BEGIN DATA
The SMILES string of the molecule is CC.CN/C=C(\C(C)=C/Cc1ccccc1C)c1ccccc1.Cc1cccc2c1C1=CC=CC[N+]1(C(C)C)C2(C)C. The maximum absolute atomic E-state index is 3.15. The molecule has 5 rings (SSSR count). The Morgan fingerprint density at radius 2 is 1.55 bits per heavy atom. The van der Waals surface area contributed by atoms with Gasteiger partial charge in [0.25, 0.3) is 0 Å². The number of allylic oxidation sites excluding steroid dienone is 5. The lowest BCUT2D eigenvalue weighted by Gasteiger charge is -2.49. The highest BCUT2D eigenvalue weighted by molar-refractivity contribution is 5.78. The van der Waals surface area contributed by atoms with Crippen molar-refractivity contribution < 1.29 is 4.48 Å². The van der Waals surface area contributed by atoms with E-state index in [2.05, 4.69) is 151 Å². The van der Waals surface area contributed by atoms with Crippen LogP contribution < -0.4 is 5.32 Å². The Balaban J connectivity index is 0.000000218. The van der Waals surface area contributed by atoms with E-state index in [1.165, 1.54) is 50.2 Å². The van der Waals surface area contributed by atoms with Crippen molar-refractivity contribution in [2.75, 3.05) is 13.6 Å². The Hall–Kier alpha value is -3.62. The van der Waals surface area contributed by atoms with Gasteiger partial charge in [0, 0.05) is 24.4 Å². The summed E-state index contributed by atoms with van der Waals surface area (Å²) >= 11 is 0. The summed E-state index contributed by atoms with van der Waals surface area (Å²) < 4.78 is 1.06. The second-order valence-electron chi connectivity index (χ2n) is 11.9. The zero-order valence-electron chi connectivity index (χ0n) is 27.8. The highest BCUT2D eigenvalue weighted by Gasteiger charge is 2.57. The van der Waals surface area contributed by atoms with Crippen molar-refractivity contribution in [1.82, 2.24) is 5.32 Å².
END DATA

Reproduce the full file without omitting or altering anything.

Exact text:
The SMILES string of the molecule is CC.CN/C=C(\C(C)=C/Cc1ccccc1C)c1ccccc1.Cc1cccc2c1C1=CC=CC[N+]1(C(C)C)C2(C)C. The maximum absolute atomic E-state index is 3.15. The molecule has 5 rings (SSSR count). The Morgan fingerprint density at radius 2 is 1.55 bits per heavy atom. The van der Waals surface area contributed by atoms with Gasteiger partial charge in [0.25, 0.3) is 0 Å². The number of allylic oxidation sites excluding steroid dienone is 5. The lowest BCUT2D eigenvalue weighted by Gasteiger charge is -2.49. The highest BCUT2D eigenvalue weighted by molar-refractivity contribution is 5.78. The van der Waals surface area contributed by atoms with Crippen molar-refractivity contribution < 1.29 is 4.48 Å². The van der Waals surface area contributed by atoms with E-state index in [2.05, 4.69) is 151 Å². The van der Waals surface area contributed by atoms with Crippen LogP contribution < -0.4 is 5.32 Å². The Balaban J connectivity index is 0.000000218. The van der Waals surface area contributed by atoms with E-state index in [1.165, 1.54) is 50.2 Å². The van der Waals surface area contributed by atoms with Crippen molar-refractivity contribution in [2.75, 3.05) is 13.6 Å². The Hall–Kier alpha value is -3.62. The van der Waals surface area contributed by atoms with Gasteiger partial charge in [0, 0.05) is 24.4 Å². The summed E-state index contributed by atoms with van der Waals surface area (Å²) >= 11 is 0. The summed E-state index contributed by atoms with van der Waals surface area (Å²) < 4.78 is 1.06. The second-order valence-electron chi connectivity index (χ2n) is 11.9. The zero-order valence-electron chi connectivity index (χ0n) is 27.8. The highest BCUT2D eigenvalue weighted by Gasteiger charge is 2.57. The van der Waals surface area contributed by atoms with Crippen molar-refractivity contribution in [1.82, 2.24) is 5.32 Å².